Magnetic switching is typically a continuous process, where a field pulse rotates a magnet from up to down, but it is now possible to do this faster — and with all-optical methods — by first quenching the magnetization to zero and then repolarizing it in the opposite direction.
This design of atomic quantum memory tells us when a pulse of light has been successfully stored and then proceeds to retrieve it without significantly affecting its polarization. The exquisite operation provides a new capability for quantum information networks.
A proposal for obtaining optical resolution better than the classical limit by means of spatially entangled quantum states of light opens a new frontier in the fields of quantum optical imaging, metrology, and sensing.
The blurring effects of diffraction pose an obstacle to transmitting an image with all-optical technology. A method to reduce diffraction that takes advantage of the thermal motion of atoms could prove a way to keep images sharp.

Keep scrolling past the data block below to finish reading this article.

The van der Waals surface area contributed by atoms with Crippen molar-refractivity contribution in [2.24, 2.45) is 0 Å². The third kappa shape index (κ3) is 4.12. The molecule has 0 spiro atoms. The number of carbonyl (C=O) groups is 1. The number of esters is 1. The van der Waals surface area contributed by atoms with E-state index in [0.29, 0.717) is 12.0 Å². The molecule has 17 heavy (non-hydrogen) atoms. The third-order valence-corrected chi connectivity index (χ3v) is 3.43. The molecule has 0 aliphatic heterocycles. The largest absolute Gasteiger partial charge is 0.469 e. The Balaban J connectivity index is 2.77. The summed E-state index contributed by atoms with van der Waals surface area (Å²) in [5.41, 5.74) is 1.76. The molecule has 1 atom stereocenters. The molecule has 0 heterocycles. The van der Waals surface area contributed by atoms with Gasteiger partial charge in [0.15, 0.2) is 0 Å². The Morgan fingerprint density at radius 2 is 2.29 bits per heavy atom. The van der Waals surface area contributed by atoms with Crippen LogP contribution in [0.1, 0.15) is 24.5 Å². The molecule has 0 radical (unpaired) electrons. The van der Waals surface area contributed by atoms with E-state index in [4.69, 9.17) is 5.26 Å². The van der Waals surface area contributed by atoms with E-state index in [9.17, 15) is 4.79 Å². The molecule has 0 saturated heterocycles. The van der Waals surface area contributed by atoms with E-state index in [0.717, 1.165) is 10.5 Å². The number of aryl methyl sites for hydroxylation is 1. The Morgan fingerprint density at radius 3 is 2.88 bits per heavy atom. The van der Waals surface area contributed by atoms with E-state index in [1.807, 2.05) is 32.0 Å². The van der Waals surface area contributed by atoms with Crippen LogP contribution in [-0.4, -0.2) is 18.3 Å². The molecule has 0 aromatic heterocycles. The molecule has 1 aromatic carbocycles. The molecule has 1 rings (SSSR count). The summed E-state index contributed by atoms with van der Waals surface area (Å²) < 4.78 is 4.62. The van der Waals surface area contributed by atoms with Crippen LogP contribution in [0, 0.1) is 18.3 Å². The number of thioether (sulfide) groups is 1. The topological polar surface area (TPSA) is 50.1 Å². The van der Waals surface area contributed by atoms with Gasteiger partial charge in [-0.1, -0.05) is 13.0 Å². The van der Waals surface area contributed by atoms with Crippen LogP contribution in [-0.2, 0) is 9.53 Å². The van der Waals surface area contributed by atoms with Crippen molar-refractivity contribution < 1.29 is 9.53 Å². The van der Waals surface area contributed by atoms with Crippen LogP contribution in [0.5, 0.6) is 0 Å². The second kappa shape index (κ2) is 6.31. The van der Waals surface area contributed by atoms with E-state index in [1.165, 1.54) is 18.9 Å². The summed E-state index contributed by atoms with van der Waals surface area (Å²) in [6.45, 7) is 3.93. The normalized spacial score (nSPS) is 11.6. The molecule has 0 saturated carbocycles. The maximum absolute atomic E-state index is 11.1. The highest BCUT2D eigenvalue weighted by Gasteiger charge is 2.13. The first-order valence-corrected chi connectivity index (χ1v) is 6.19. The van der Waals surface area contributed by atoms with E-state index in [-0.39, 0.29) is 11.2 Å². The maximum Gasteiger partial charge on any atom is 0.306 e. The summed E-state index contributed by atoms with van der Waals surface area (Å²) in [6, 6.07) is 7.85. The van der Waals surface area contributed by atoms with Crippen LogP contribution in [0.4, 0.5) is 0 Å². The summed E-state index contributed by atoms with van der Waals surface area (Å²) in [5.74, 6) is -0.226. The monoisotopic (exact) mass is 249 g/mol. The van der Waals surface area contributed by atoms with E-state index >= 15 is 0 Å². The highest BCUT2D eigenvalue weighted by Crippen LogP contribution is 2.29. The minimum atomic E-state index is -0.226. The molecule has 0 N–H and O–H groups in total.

Metamaterials can be designed to rotate light as it passes through them. If the effect is strong enough, it can lead to the material having a negative index of refraction and light bouncing around very differently than expected.
Preparing a harmonic oscillator in a state with a well-defined energy is a tricky business. With the new tools provided by cavity and circuit quantum electrodynamics it is now possible to make these pure quantum states and watch how they evolve in time.
Physics1, 20 (2008) – Published September 15, 2008
Thick layers of disordered materials, such as milk or snow, scatter light so that very little of it gets through. Theorists say that a properly designed combination of incident light waves would be almost completely transmitted and we now have experimental proof of this remarkable result.